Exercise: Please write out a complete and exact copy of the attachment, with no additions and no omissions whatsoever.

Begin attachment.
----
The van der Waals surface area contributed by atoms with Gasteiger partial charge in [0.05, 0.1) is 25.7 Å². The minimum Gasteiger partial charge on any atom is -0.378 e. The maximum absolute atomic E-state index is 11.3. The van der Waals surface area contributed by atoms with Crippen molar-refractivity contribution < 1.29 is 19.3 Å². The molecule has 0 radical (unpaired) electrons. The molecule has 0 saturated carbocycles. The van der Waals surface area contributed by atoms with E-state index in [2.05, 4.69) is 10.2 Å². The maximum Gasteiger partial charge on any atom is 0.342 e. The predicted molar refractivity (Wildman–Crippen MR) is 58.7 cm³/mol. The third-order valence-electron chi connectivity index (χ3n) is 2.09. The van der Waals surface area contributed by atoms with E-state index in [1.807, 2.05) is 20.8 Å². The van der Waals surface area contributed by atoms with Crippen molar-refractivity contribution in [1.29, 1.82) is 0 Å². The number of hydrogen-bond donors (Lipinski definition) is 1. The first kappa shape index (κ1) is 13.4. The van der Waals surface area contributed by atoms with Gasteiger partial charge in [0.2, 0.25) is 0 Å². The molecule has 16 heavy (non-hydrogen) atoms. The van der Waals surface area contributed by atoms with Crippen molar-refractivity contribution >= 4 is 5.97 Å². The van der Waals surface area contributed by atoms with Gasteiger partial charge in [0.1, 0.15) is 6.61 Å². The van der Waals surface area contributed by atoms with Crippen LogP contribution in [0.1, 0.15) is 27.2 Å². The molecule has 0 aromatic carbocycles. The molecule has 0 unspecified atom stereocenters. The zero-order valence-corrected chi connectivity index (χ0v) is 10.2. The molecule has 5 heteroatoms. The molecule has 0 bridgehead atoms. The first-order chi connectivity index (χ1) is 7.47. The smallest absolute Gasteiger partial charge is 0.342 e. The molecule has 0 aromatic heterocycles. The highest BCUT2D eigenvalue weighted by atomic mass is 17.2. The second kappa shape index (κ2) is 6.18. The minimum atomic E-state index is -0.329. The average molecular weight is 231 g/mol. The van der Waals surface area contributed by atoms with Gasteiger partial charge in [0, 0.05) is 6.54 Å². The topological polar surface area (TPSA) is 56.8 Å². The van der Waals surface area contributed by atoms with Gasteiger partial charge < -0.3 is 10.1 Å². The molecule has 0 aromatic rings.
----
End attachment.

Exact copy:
The van der Waals surface area contributed by atoms with Gasteiger partial charge in [0.05, 0.1) is 25.7 Å². The minimum Gasteiger partial charge on any atom is -0.378 e. The maximum absolute atomic E-state index is 11.3. The van der Waals surface area contributed by atoms with Crippen molar-refractivity contribution < 1.29 is 19.3 Å². The molecule has 0 radical (unpaired) electrons. The molecule has 0 saturated carbocycles. The van der Waals surface area contributed by atoms with E-state index in [2.05, 4.69) is 10.2 Å². The maximum Gasteiger partial charge on any atom is 0.342 e. The predicted molar refractivity (Wildman–Crippen MR) is 58.7 cm³/mol. The third-order valence-electron chi connectivity index (χ3n) is 2.09. The van der Waals surface area contributed by atoms with E-state index in [1.807, 2.05) is 20.8 Å². The van der Waals surface area contributed by atoms with Crippen molar-refractivity contribution in [1.29, 1.82) is 0 Å². The number of hydrogen-bond donors (Lipinski definition) is 1. The first kappa shape index (κ1) is 13.4. The van der Waals surface area contributed by atoms with Gasteiger partial charge in [0.2, 0.25) is 0 Å². The molecule has 16 heavy (non-hydrogen) atoms. The van der Waals surface area contributed by atoms with Crippen molar-refractivity contribution >= 4 is 5.97 Å². The van der Waals surface area contributed by atoms with Gasteiger partial charge in [0.1, 0.15) is 6.61 Å². The van der Waals surface area contributed by atoms with Crippen LogP contribution in [0.1, 0.15) is 27.2 Å². The molecule has 0 aromatic carbocycles. The molecule has 0 unspecified atom stereocenters. The zero-order valence-corrected chi connectivity index (χ0v) is 10.2. The molecule has 5 heteroatoms. The molecule has 0 bridgehead atoms. The first-order chi connectivity index (χ1) is 7.47. The smallest absolute Gasteiger partial charge is 0.342 e. The molecule has 0 aromatic heterocycles. The highest BCUT2D eigenvalue weighted by atomic mass is 17.2. The second kappa shape index (κ2) is 6.18. The minimum atomic E-state index is -0.329. The average molecular weight is 231 g/mol. The van der Waals surface area contributed by atoms with Gasteiger partial charge in [0, 0.05) is 6.54 Å². The topological polar surface area (TPSA) is 56.8 Å². The van der Waals surface area contributed by atoms with Gasteiger partial charge < -0.3 is 10.1 Å². The molecule has 0 aromatic rings.